photo credit: Justin Mane’s Crow, 2022
You might not believe me, but the modern groundbreaking filmmaking isn’t coming from major studios. The most heartfelt, intelligent, and thought-provoking work I’ve seen in the last few years was all made by unofficial channels by people who otherwise might never have gotten the chance to work on a film project. If you follow me on this journey, you won’t always get work that is the most polished or well funded, but you will always walk away having seen something unique and thought-provoking, that you will be proud to have given a chance.
What is Fandom Underground?
This will be a regular series involving discussions with some of the most underrated filmmakers of the day. Its consistency will be based on my ability to meet with them, so it will be difficult to predict how often the series will be updated. This series is going to be a resource for underappreciated work to see the light of day, and for you to get to know the people who put their heart and soul (as well as a substantial amount of time and money) into these projects. I intend to wage a war on behalf of this unduly stigmatized subgenre, and prove to you the value of seeking out underground film and, just maybe, encourage you to make it yourself. Fan films feature a community of people passionate about their craft, and willing to accept newcomers into their midst. I won’t feature any of my personal projects in this series, but I can say that I was welcomed with open arms into this group.
What I won’t be doing (beyond this article) is comparing these works to the professional productions they are related to. Fandom Underground is a tribute to the down-trodden, not a diatribe on the state of modern media. Those who spend all of their time tearing down Disney’s current endeavors are putting all of their efforts in the wrong place. Most of the advertising I’ve seen for She-Hulk and the Rings of Power has come from those complaining about them. Actively playing into someone’s hands to promote their product accomplishes nothing. If you really want to see better in the world, you have to look for it. I’m here to try to help that process.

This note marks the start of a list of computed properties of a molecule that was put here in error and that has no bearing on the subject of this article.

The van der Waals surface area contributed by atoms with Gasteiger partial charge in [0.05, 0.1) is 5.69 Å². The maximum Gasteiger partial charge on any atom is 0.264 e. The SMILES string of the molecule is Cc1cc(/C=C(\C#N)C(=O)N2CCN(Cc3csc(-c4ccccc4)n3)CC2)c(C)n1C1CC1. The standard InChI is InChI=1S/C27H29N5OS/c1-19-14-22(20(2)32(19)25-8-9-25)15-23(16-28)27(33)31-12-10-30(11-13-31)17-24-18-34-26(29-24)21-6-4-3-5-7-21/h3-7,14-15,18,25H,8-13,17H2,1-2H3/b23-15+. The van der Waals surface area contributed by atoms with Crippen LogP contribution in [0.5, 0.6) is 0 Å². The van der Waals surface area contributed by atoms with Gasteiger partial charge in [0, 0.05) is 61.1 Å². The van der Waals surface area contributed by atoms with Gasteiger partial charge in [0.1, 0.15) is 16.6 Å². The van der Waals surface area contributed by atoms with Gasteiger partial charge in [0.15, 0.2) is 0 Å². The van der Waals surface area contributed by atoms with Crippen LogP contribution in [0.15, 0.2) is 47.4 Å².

Setting the Record Straight
My first goal is to dispel myths about fan films, frequently forcing their work to go ignored based on assumptions that are provably false. Are these movies less valuable because they have low budgets? Some of them do have sizable budgets, but besides that their limitations are often a strength. The more money you accept from studios, the more artistic concessions you have to make; the more you let suits make decisions, the more your work will be diluted by people who don’t care about or even understand what you’re trying to accomplish. The goal of a commercial enterprise is to make money first and produce work of artistic merit second; what’s lost in broadening a franchise’s appeal is often what gave it substance in the first place.
Are these works less valuable because they aren’t “official” products? Actually, fan films are often more true to the themes and settings they are based on than corporatized productions. The fans making them for love know the settings better than the suits who are paying for factory-issue streaming show #55. In fact, they are sometimes made by the very creatives who defined those settings to begin with. Marc Zicree’s World Enough and Time featured George Takei in his role as Sulu. It was shot on a replica set of the USS Enterprise. Marc himself wrote Far Beyond the Stars, one of Deep Space Nine’s most iconic and memorable episodes. CBS, including JJ Abrams himself, knew about and sanctioned the project. It was nominated for the Hugo and Nebula awards. Is it really less authentic than Star Trek Picard because one of them had a studio attached to it and the other didn’t, all years after Gene Roddenberry passed away?
Are these works bad because they are unprofessional? Again, professionals often do make fan films, foregoing the studio system’s limitations. Besides that, time and again I have seen talented writers, actors, editors, and makeup artists do transcendent work that they don’t get paid for. One’s day job does not determine one’s worth as an artist.